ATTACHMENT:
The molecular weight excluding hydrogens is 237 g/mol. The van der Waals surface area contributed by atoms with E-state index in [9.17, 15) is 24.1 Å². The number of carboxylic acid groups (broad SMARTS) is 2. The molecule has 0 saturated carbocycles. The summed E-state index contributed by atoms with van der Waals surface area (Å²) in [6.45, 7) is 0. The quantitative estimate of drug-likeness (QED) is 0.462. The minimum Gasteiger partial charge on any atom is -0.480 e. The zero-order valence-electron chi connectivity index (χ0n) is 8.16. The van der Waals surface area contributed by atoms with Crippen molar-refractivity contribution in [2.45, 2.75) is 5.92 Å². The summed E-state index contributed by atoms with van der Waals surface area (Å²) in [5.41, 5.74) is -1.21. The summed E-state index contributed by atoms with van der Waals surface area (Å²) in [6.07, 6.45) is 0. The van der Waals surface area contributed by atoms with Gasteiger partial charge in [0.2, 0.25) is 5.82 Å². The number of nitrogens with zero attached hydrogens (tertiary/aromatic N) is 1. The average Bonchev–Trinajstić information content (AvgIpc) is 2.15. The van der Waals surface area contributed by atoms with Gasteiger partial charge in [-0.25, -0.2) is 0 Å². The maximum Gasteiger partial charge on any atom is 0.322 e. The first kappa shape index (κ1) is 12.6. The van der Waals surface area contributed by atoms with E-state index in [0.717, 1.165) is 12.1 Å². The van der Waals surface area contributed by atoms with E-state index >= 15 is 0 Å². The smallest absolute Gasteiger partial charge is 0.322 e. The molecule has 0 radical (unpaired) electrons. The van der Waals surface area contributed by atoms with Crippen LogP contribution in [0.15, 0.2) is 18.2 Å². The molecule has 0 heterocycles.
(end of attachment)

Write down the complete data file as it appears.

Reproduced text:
The molecular weight excluding hydrogens is 237 g/mol. The van der Waals surface area contributed by atoms with E-state index in [9.17, 15) is 24.1 Å². The number of carboxylic acid groups (broad SMARTS) is 2. The molecule has 0 saturated carbocycles. The summed E-state index contributed by atoms with van der Waals surface area (Å²) in [6.45, 7) is 0. The quantitative estimate of drug-likeness (QED) is 0.462. The minimum Gasteiger partial charge on any atom is -0.480 e. The zero-order valence-electron chi connectivity index (χ0n) is 8.16. The van der Waals surface area contributed by atoms with Crippen molar-refractivity contribution in [2.45, 2.75) is 5.92 Å². The summed E-state index contributed by atoms with van der Waals surface area (Å²) in [5.41, 5.74) is -1.21. The summed E-state index contributed by atoms with van der Waals surface area (Å²) in [6.07, 6.45) is 0. The van der Waals surface area contributed by atoms with Gasteiger partial charge in [0.2, 0.25) is 5.82 Å². The number of nitrogens with zero attached hydrogens (tertiary/aromatic N) is 1. The average Bonchev–Trinajstić information content (AvgIpc) is 2.15. The van der Waals surface area contributed by atoms with Gasteiger partial charge in [-0.25, -0.2) is 0 Å². The maximum Gasteiger partial charge on any atom is 0.322 e. The first kappa shape index (κ1) is 12.6. The van der Waals surface area contributed by atoms with E-state index in [0.717, 1.165) is 12.1 Å². The van der Waals surface area contributed by atoms with E-state index >= 15 is 0 Å². The smallest absolute Gasteiger partial charge is 0.322 e. The molecule has 0 radical (unpaired) electrons. The van der Waals surface area contributed by atoms with Crippen LogP contribution in [0.15, 0.2) is 18.2 Å². The molecule has 0 heterocycles.